According to Environment Canada, PCBs were banned nationwide in 1977, but regulations allowed companies already using PCB equipment to continue doing so until the end of its service life.
“Despite the large reductions in PCB inventories since the implementation of regulatory controls, releases of PCBs to the environment through spills and fires continue to occur,” Environment Canada’s website states. “If action is not taken to ‘speed up’ the pace of PCB phase-out, Environment Canada is concerned that the elimination of PCBs from Canada may not be reached for another generation.”
Lives impacted by petrochemical pollution
Vanessa’s most poignant childhood memory was that of her pet cat whom she rescued from the bush as a young child, only to see him of cancer when she was 10 or 11. She recalled how the cancer consumed its body, and saw industrial pollution as a factor behind its early death.
“He was my best friend — and the industry took him away from me,” Vanessa Gray said. “That’s when I knew my purpose was to fight against the [oil] industry.”
Living in Chemical Valley took an emotional toll on both sisters. They remember being sent home from daycare after getting sick from chemical fumes, hearing the echoing wail of sirens, facing constant threats of evacuations due to chemical leaks, and watching the sky glow orange at night.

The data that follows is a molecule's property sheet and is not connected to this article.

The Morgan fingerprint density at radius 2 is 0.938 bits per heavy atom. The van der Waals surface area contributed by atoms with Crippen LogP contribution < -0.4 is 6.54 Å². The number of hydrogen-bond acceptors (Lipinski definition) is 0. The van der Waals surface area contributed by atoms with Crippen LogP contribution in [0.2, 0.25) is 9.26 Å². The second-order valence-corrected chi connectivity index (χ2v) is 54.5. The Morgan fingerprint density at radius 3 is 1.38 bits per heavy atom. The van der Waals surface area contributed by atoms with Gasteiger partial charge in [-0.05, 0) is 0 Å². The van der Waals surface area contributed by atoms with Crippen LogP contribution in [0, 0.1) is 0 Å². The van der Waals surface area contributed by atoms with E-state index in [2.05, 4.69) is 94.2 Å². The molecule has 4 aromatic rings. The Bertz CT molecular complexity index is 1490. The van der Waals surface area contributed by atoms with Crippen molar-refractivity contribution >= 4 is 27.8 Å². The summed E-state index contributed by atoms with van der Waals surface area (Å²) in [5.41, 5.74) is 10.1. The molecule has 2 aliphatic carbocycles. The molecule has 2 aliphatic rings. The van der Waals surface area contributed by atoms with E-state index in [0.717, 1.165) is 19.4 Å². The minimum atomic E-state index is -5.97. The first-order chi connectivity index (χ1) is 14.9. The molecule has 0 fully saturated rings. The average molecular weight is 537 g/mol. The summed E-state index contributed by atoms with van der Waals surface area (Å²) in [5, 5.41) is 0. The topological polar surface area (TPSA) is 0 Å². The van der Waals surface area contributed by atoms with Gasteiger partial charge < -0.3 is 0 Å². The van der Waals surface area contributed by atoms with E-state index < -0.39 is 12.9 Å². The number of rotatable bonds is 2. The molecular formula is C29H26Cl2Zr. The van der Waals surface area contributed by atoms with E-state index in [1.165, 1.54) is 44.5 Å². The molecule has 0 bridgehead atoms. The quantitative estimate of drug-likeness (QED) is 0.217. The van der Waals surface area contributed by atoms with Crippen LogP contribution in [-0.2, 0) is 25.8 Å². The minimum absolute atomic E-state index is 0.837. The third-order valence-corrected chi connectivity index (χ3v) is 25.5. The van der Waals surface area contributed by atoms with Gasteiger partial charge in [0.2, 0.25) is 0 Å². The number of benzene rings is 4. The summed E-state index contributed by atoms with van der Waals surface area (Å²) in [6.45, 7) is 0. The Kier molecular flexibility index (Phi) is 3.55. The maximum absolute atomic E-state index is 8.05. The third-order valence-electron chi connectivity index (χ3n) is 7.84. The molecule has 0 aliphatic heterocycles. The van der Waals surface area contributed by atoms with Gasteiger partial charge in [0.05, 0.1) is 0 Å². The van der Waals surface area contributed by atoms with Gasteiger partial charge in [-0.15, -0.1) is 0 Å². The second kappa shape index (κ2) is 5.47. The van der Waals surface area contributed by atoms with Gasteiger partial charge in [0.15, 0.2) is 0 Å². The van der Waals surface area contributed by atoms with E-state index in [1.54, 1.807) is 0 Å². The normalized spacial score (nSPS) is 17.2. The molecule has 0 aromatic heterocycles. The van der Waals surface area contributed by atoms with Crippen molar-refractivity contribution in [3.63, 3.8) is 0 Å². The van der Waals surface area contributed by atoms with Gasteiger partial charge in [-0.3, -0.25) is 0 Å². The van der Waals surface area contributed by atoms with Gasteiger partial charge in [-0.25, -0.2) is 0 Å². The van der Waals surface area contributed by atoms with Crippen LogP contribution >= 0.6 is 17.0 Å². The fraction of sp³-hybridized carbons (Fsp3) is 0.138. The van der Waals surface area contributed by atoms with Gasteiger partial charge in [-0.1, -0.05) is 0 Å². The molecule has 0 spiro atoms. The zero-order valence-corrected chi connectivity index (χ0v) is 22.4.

Chemical Valley has a history of leaks dating back to the 1980s, when 11,000 litres of dry-cleaning fluid spilled from a Dow facility into the St. Clair and sank to the bottom.
Just two years ago, another chemical leak left children in the Aamjiwnaang’s daycare centre with red, crusty, eyes and feeling sick. Taken to hospital by their parents, they were diagnosed with ‘flu’, but the company in question had not notified medical staff of any spillage, according to Lindsay.
“I would ask the oil companies and Stephen Harper to get off my territory…they are not welcome. They are destroying the land and they have lost their privilege of being here,” said Vanessa.
Clean up efforts
However, some companies have made an effort to clean up Sarnia. In 2004, Dow removed river sediment from the St. Clair poisoned by mercury and other chemicals, five years before closing its plant entirely in 2009.
In 2002, Imperial Oil announced a 92 per cent drop in benzene emissions compared to a decade prior, while NOVA Chemicals slashed their benzene output by 79 per cent, simply by having work crews tighten up leaky valves.
Line 9 opposition
The Aamjiwnaang are concerned not only about the impact of leaks from Chemical Valley, but also the possible environmental impact if pipeline giant Enbridge wins approval for its Line 9 project.